Monday 19 December 2011

Two For One

When Trestle Press put out my novella Smoke, there was a brief period of uneasy silence.

As this was my first extended piece of fiction, I was incredibly nervous about the reception it might be given.  The silence practically blew out my eardrums.

I remember well the way my body relaxed as a few reviews popped up.  Not only were they kind, they were raving.  As more followed, I began to breathe easily once more.  Thanks to all those who ended the quiet.

Anyway, I hoped that would be job done.  I could sit back and let a steady trickle of sales take place.  Maybe concentrate on other pressing matters instead.

A lot of good folk with a lot of great taste and writing experience were blowing my trumpet and I loved the tune I was hearing.  I thought the music would spread far and wide.

Unfortunately I was wrong. 

The trickle dried up like a puddle in the desert and stayed that way.

In the past week, I’ve been re-enthused about the work.  As the best-of-year-reads have begun, I’ve been lucky enough to have some big picks.  I’m going to list them here for you to check out.  All of them are from Death By Killing’ or Guilty Conscience’:

Darren Sant, Top 5 Books -  “Having read Nigel’s short story collections Dirty Old Town and Beat On The Brat I was eagerly anticipating his novella Smoke. He did not disappoint. Nigel writes tales that feature dark deeds and darker characters. However, there is always a hope for redemption for them. Smoke is no exception. An exceptionally well told story with an uplifting conclusion.”

Fiona McDroll, Top 5 Books – “If you want to understand what is happening in contemporary society in Scotland then Bird is handing it to you here on a plate; kids who have been failed by the education system, poor housing, poor employment and raining opportunities, teenage pregnancies, alcohol and drug misuse and a criminal sub culture. Sounds bleak but for many youngsters growing up today, this is their reality and Bird moves into this world with such ease and makes these characters real instead of government statistics.W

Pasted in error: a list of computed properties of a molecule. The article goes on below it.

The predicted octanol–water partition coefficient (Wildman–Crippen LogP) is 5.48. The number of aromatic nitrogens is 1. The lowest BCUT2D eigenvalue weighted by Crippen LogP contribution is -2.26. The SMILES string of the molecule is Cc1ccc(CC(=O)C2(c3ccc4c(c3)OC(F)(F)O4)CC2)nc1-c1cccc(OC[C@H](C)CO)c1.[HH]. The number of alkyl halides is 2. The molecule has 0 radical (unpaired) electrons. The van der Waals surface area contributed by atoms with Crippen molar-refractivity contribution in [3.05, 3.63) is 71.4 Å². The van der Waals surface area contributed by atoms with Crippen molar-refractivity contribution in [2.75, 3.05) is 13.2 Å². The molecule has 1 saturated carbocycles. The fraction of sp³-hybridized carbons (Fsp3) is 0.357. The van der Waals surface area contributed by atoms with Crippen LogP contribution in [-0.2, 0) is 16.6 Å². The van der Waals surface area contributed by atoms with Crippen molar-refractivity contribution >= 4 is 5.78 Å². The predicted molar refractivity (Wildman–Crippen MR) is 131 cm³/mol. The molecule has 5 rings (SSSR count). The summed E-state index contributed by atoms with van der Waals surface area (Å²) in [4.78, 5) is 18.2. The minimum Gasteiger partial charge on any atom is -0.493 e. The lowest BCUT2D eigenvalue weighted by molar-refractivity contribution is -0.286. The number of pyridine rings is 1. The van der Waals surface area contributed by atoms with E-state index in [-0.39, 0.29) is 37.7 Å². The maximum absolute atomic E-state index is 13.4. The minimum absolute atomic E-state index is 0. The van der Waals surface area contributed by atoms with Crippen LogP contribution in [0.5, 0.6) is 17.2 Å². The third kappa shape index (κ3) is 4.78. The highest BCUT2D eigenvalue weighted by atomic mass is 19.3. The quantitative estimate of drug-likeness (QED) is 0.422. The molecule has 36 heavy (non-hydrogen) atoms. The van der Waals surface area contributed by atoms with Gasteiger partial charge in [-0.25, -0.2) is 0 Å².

Chris Rhatigan, Top 5 Books – “Bird's recent novella ‘Smoke’ has gotten a lot of critical attention -- as well it should. But this collection is where I fell in love with his writing. This is dark crime fiction with very real characters and beautiful, lyrical language.”

Paul D Brazill, Top 5 Brit Grit – “To write an involving crime novel you need to be a craftsman/woman. To write an involving novella you need to be an artist. Nigel Bird is both which is why this multi POVed slice of crime fiction works so well.

Smoke, is the story of a town, Tranent, and the rough edged characters that live there.

Smoke is a spin off from Bird's great story An Arm And A Leg-which was included in this year's Mammoth Book Of Best British Crime.

The main characters are Carlos, who actually lost an arm and a leg at the end of the aforementioned story and is hell bent on revenge, and Jimmy, a young kid with a good heart who has drawn the short straw in life. And they have a mutual hatred of the Ramsey brothers, who are making their fortune organizing dog fights.

Smoke is reminiscent of Allan Guthrie's Savage Night in the way it cleverly interweaves different strands of the story and its great mixture of colourful characters, absurd humour and hard boiled crime.”

Thanks to all of those good people for their choices and to those others who’ve reviewed or mentioned the book in some way.

It’s sweet music to my ears.

So how can I help to spread that sound?  Share it out? 

The best way I can think of is to make it cheap. 

I asked Giovanni about dropping the price for a couple of weeks to see if it helps.  As ever, he agreed to give it a try.  I’m hoping that in this way the book will find more readers.  I think you’ll agree from the listings above that it seems to deserve that.

And that’s me blowing the horn.  I know it’s slightly off-key to shout out like this, but it’s what I feel I need to do.  I pass on this word in the hope that you may benefit from it and maybe feel inclined to pass it on to someone new:

Smoke, 75p and 99c.  Wow. 
And as if that weren't enough, if you buy a copy of Smoke at 99c/75p and send me proof of purchase, The Big G says you can have a free copy of any Trestle Press title to go along with it.  How generous is that?  (If you didn't notice, Brit Grit Too came out yesterday and that's $5 plus change).
I hope that's loud enough for you at the back.
Thanks, G.

And Yo Ho Ho.

1 comment:

  1. All well-deserved praise, Nigel. Smoke was some kind of turning point in your writing career, I think. I'm a big fan of your shorter fiction, but Smoke really showcased your skills with character and plotting. Solid work, and one of the best of year.